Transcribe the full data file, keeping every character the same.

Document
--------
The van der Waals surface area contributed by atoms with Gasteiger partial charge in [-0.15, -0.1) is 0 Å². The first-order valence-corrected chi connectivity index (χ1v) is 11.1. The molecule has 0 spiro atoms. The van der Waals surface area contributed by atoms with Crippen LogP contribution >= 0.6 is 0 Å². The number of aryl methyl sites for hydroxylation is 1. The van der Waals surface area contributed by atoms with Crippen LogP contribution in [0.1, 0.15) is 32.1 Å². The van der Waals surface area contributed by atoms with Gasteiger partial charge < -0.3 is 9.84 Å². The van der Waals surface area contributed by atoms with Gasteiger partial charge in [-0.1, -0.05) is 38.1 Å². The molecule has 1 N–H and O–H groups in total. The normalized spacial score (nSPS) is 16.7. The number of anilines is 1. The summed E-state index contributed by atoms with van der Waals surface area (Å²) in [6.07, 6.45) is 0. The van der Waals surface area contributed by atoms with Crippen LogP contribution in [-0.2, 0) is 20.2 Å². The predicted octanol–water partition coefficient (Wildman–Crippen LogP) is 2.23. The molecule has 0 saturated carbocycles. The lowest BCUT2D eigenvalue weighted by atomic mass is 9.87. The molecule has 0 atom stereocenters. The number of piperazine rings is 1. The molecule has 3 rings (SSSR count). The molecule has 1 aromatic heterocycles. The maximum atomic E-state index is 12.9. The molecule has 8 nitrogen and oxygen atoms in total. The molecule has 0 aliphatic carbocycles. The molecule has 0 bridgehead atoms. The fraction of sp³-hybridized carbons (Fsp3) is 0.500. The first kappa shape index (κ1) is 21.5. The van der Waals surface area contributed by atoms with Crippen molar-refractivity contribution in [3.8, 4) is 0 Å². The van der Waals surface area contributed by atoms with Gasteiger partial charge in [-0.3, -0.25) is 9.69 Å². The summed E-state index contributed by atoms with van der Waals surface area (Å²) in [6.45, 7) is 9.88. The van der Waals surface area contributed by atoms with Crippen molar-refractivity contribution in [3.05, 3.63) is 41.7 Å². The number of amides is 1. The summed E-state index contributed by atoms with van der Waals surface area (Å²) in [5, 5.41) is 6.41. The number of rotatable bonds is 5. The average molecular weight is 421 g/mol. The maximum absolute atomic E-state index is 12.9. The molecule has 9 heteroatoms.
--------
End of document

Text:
The van der Waals surface area contributed by atoms with Gasteiger partial charge in [-0.15, -0.1) is 0 Å². The first-order valence-corrected chi connectivity index (χ1v) is 11.1. The molecule has 0 spiro atoms. The van der Waals surface area contributed by atoms with Crippen LogP contribution >= 0.6 is 0 Å². The number of aryl methyl sites for hydroxylation is 1. The van der Waals surface area contributed by atoms with Crippen LogP contribution in [0.1, 0.15) is 32.1 Å². The van der Waals surface area contributed by atoms with Gasteiger partial charge < -0.3 is 9.84 Å². The van der Waals surface area contributed by atoms with Gasteiger partial charge in [-0.1, -0.05) is 38.1 Å². The molecule has 1 N–H and O–H groups in total. The normalized spacial score (nSPS) is 16.7. The number of anilines is 1. The summed E-state index contributed by atoms with van der Waals surface area (Å²) in [6.07, 6.45) is 0. The van der Waals surface area contributed by atoms with Crippen LogP contribution in [-0.2, 0) is 20.2 Å². The predicted octanol–water partition coefficient (Wildman–Crippen LogP) is 2.23. The molecule has 0 saturated carbocycles. The lowest BCUT2D eigenvalue weighted by atomic mass is 9.87. The molecule has 0 atom stereocenters. The number of piperazine rings is 1. The molecule has 3 rings (SSSR count). The molecule has 1 aromatic heterocycles. The maximum atomic E-state index is 12.9. The molecule has 8 nitrogen and oxygen atoms in total. The molecule has 0 aliphatic carbocycles. The molecule has 0 bridgehead atoms. The fraction of sp³-hybridized carbons (Fsp3) is 0.500. The first kappa shape index (κ1) is 21.5. The van der Waals surface area contributed by atoms with Crippen molar-refractivity contribution in [3.8, 4) is 0 Å². The van der Waals surface area contributed by atoms with Gasteiger partial charge in [-0.3, -0.25) is 9.69 Å². The summed E-state index contributed by atoms with van der Waals surface area (Å²) in [6.45, 7) is 9.88. The van der Waals surface area contributed by atoms with Crippen molar-refractivity contribution in [3.05, 3.63) is 41.7 Å². The number of amides is 1. The summed E-state index contributed by atoms with van der Waals surface area (Å²) in [5, 5.41) is 6.41. The number of rotatable bonds is 5. The average molecular weight is 421 g/mol. The maximum absolute atomic E-state index is 12.9. The molecule has 9 heteroatoms.